Very little about the Canadian dollar is being driven by what’s happening in Canada today. Instead, the loonie is responding to everything that’s going on in other countries. Fed bets and concerns about the Middle East are weighing on the Canadian dollar right now.
US durable goods orders are changing the view of what the Federal Reserve will do about tapering its bond purchase program. Durable goods orders fell more than expected, and that, along with continued emerging market troubles, sent cash flowing to reserve assets. Even though the loonie was granted reserve status earlier this year, it’s still not a major reserve currency when traders are more comfortable with currencies like the dollar, yen, and euro.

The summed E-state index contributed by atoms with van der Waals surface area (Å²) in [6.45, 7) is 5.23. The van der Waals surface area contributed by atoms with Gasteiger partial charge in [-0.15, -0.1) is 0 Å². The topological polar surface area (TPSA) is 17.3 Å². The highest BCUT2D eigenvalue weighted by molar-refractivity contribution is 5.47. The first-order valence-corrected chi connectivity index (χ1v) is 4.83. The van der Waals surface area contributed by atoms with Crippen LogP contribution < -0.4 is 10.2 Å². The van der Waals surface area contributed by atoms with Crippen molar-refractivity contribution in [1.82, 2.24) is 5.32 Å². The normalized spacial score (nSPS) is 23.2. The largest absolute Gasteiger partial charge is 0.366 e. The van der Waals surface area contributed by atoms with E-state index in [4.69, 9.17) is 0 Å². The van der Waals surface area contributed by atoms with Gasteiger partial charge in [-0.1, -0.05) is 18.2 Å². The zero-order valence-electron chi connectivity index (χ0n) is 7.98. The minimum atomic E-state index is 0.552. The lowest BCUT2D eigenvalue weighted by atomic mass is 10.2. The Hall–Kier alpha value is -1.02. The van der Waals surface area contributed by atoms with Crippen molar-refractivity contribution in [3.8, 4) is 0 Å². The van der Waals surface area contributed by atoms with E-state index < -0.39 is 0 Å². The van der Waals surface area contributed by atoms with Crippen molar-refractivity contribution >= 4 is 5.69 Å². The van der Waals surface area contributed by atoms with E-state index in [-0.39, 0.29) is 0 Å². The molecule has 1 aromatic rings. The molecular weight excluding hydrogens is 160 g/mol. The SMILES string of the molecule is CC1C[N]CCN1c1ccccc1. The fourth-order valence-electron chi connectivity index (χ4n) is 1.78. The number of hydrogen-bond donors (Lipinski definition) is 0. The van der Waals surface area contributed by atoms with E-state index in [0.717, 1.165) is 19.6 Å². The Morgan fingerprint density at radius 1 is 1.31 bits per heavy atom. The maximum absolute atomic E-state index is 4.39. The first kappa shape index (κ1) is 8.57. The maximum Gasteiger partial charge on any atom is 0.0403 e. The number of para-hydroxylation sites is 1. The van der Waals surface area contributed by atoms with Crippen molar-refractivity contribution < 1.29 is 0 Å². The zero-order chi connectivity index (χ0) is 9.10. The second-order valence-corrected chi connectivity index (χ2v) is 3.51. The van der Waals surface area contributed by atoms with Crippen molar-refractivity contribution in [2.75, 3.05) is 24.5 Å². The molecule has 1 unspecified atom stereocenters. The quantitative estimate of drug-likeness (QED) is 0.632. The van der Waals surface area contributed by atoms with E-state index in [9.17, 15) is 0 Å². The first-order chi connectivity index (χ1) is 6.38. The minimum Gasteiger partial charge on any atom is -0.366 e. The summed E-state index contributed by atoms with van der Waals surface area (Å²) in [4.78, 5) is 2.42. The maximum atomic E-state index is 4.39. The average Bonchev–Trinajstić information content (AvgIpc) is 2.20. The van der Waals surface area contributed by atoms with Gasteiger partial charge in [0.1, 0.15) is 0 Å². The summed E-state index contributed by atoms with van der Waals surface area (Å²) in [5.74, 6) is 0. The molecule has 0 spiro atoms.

Also not helping the loonie is the troubles with Syria and the broader Middle East. Canadian dollar is getting hit by risk aversion as traders look for safer currencies. Even the higher oil prices resulting from the troubles in the Middle East aren’t supporting the loonie very well right now.
While most of the focus is outside Canada, when the focus does turn inward, there’s still concern about the economy and a potential housing bubble.
At 14:49 GMT USD/CAD is up to 1.0507 from the open at 1.0501. EUR/CAD is up to 1.4066 from the open at 1.4037. GBP/CAD is down to 1.6313 from the open at 1.6357.
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